A cutting board with storage and legs on casters can be tucked away when not in use. “The rollaway cart is super helpful in keeping countertops clear and gives the cook added chopping surface in a pinch
Two top drawers store napkins, place mats and other tableware close to a nearby bistro table. The bottom drawer stores a large stockpot that one of the homeowners wanted easy access to. This tall stockpot was not going to fit in the pot-and-pan drawers to the left and right of the range. You need both of those drawer cabinets to be exactly the same dimensions to each other.
One end is a full-height, 12-inch-deep base cabinet that stores serving trays that can be easily pulled out for entertaining. On the other end, opposite the range, there’s a 12-inch-deep cabinet with dividers for cookie trays and muffin tins. There’s also a 12-inch-deep drawer that stores spices.
Just about every brand showing kitchen faucets at Design & Construction Week seemed to have a professional-style kitchen faucet with a spring. Kohler launched its Graze line of faucets, including the Semi-Professional design shown here, which has a tight coil hose to allow for easier cleaning. Graze faucets are available in polished chrome, stainless steel and matte black.
Pfister’s new Neera Culinary faucet, left, capitalizes on the demand for professional-looking kitchen faucets. Photo by Erin Carlyle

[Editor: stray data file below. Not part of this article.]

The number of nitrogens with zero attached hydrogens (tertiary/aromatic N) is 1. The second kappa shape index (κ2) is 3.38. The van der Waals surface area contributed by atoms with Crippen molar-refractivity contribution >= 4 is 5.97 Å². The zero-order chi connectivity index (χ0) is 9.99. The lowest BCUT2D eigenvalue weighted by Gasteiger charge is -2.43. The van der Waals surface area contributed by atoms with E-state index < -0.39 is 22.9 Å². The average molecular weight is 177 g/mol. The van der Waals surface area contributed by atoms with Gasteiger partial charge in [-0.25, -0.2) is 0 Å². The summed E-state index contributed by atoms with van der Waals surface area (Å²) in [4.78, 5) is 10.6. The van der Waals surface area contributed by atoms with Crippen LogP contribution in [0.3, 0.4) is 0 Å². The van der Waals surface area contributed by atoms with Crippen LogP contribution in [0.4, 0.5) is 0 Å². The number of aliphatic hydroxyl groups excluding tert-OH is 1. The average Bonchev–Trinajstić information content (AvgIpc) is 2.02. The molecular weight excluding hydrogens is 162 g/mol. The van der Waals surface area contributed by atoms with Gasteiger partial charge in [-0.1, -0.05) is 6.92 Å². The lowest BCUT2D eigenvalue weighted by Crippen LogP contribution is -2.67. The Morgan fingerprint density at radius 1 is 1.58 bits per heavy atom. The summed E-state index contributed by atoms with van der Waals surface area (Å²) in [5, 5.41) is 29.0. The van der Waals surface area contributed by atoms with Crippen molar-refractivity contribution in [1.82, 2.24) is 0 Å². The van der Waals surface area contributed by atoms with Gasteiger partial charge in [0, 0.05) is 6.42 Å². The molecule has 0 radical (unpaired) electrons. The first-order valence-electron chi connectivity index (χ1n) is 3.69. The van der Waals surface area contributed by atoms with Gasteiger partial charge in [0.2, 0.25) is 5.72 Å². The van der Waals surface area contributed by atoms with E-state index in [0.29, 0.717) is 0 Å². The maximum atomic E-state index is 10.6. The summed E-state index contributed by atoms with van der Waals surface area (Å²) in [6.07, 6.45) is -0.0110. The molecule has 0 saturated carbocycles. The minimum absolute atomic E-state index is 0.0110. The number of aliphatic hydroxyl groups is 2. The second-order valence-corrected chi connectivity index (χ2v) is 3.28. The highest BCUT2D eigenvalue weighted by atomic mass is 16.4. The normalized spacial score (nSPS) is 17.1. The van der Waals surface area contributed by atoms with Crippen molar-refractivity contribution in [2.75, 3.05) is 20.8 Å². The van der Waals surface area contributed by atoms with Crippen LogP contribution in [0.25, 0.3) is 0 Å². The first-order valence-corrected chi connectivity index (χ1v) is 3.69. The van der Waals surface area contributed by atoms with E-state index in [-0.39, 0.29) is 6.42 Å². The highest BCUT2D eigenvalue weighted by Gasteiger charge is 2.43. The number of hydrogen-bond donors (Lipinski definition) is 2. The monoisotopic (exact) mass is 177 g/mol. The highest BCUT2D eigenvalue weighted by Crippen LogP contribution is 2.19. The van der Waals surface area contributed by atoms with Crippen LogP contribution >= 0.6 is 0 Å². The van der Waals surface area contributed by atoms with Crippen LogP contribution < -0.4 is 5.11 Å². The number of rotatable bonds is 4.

The new Neera Culinary faucet from Pfister (shown here in brushed gold) has a three-function spray head and a highly visible spring that echoes the style of a restaurant kitchen faucet. “The spring is extremely popular right now,” says Danyel Tiefenbacher, brand manager at Pfister. The Neera comes in polished chrome, stainless, matte black and brushed gold.
Erin Carlyle American Standard’s new Semi-Professional kitchen faucet from the Studio S collection …
How long the virus survives—and where it thrives
The novel coronavirus can survive on surfaces anywhere from hours to days. The latest information is that it can last 24 hours on cardboard, 48 to 72 hours on plastic, and 48 to 72 hours on stainless steel, says Dr. Reuben Elovitz, internist and CEO at Private Health Dallas, who cited a recent study from the New England Journal of Medicine.
The duration also depends on a few other factors, like temperature and whether a surface is prone to holding moisture.
“Wooden handles, for example, are more likely to be damp than metal under normal conditions—and damp conditions can enable many infectious agents to thrive,” explains molecular biologist Dr. Tracey Evans. “Furthermore, a warm room is more favorable for many pathogens than a cold one.”
Regardless of what kinds of temperatures and surfaces you have in your home, there are things you can do to keep these dangerous pathogens at bay.
Ditch germs at the door Clean any goods your bring into …